10. This is sounds so easy… I can’t wait to try it! Silly question though, how long will it keep for (I’m guessing storebought yogurts won’t spoil as quickly)? And is there a way to naturally preserve it? Can you freeze it?

    • Hi Danielle!

      The yogurt will last just as long as regular yogurt – three to four weeks or so? It should be obvious when it’s gone bad (mold). And no, I don’t recommend freezing it as that will kill the natural (good for you!) enzymes. You could, of course, use it for frozen yogurt (on purpose!) but it will separate if frozen then defrosted. Hope this helps!

      Sarah

  11. Hi, I have just made the yoghurt and it has not thickend. Do I strain over and over to make it thicker? It is currently still as runny as milk. Will it thicken in the fridge or have botched it lol?

    • Oh No, Samantha!

      If it still looks like milk and is not thickened at all, I think it might be a dud. Bummer!! Luckily, you can still use it in breads or baking or smoothies! What I’d recommend is to check out my other yogurt recipe and note the temperatures required both to heat the milk to, and then to cool it to before adding the starter. Next time you try it in your crockpot, take the temp of the milk at the time noted to turn it off to see if it made it up there or not. If not, keep it on until it does and notate how long it takes to get there. I found, when I got a new (larger) crockpot, that my recipe had to be augmented to accommodate. Annoying, I know! I’m so sorry that it had to happen to you too!

      Good luck!

      Sarah

  12. [...] for this two step method to the easiest homemade yogurt goes to Heartland Renaissance. /* This entry was posted in DIY, Health by DHopkins. Bookmark the [...]

  13. This looks really easy! I think I might run out to the store and get some milk so I can throw this in the crock pot in the morning. We go through so much yogurt here, if this works for us, it will end up saving us a lot of money! Thanks!!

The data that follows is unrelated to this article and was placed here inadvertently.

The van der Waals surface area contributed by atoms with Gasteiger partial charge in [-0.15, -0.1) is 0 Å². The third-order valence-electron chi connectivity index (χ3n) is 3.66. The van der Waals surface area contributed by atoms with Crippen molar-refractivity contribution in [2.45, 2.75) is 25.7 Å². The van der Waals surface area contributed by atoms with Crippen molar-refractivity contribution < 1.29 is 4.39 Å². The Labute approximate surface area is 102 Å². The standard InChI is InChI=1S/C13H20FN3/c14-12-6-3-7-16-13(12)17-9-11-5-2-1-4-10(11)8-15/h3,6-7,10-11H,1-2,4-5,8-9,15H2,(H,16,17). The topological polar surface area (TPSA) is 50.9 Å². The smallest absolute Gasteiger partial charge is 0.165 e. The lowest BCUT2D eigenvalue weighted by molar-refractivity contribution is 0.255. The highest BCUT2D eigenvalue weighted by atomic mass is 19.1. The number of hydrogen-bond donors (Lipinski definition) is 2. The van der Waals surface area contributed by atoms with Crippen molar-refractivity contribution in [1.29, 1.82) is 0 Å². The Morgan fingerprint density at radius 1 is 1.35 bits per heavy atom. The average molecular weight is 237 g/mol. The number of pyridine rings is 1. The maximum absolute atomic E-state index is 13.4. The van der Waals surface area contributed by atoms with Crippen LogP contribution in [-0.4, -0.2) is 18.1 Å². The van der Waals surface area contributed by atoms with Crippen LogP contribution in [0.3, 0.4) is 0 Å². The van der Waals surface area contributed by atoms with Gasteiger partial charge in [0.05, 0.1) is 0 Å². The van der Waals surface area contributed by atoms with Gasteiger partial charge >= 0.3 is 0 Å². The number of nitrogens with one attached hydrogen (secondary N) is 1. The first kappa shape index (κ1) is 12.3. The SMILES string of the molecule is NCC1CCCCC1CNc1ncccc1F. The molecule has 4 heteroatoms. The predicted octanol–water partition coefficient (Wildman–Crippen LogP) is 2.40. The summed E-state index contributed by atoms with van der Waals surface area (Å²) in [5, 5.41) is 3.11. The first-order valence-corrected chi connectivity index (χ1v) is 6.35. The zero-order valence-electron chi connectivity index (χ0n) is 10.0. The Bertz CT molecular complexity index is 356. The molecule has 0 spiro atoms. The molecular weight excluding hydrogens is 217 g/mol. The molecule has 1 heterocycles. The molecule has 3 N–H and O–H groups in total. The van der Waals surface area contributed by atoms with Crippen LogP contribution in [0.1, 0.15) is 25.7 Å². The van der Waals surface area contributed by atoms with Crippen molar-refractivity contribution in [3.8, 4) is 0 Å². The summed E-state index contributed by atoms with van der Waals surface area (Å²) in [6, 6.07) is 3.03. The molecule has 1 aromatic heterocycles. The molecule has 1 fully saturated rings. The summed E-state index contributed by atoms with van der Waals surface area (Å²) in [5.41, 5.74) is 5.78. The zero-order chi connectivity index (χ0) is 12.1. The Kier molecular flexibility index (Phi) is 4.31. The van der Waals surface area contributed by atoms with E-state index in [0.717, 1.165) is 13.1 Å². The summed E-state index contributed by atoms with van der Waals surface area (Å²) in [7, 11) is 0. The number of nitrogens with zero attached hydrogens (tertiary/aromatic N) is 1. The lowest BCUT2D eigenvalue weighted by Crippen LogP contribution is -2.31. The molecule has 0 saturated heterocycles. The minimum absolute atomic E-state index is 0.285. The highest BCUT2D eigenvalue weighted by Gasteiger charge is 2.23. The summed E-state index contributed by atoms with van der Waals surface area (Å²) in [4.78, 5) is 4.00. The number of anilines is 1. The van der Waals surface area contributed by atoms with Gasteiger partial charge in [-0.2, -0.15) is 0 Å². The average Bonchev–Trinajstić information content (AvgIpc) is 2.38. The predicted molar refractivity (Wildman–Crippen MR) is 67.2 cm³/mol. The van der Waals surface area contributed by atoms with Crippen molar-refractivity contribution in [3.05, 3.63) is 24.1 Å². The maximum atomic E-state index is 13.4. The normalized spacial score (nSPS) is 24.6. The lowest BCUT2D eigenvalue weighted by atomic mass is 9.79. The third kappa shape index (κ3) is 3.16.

14. [...] came across this one, in one of my favorite baking cookbooks, full of good healthy ingredients like homemade yogurt and lemon and adapted lightly, by me, with coconut oil and rapadura, slightly sweet, tender and [...]

  15. [...] consider lightly glazing or whipping across in little strings half of each biscotti with a mix of yogurt cream cheese, orange juice and powdered sugar (did you see Wardeh’s post on how to make more natural [...]

  16. Thanks for the easy recipe! I am making it right now! I will let you know how it turns out! I can’ t wait to have some for breakfast!!! Thanks again!

  17. [...] for the day: Make crockpot yogurt, Boil eggs, Make coconut flour muffins and grapefruit [...]

  18. [...] of things…Anyway, here’s what we’re eating this week:Breakfast: cold cereal, yoghurt with fruit and homemade granola, porridge, soaked baked porridge (Saturday)Lunch: Sandwiches, fresh [...]

  19. Hi! I saw that you said in a previous response to a comment that you had to alter your recipe when you got a larger crockpot? I have a 5 qt and wanted to try this way rather than the jars because I don’t have a thermometer. Any tips you could share?

    Thanks so much!

  20. I bought a 5 quart slow cooker in order to try this recipe only to find that the recipe is for a 4 quart slow cooker.

    I have some questions:

    Is the slow cooker cold or warmed up on the low setting when I put the milk in.

    For a 5 quart slow cooker how do I adjust this recipe for all 3 steps;
    (time with slow cooker turned on, amount of milk and yogurt, time with slow cooker sitting on the counter, and time with the slow cooker wrapped in a towel).

    I do so want to try this and don’t want to waste the ingredients because I am inexperienced about this entire process. My slow cooker was half the price of the smallest yogurt maker I could find. Please email me an answer.

    Thank you. Diane Williams.

  21. [...] she offers the crockpot method too… Oh but that yogurt turns out runny, and I don’t want runny [...]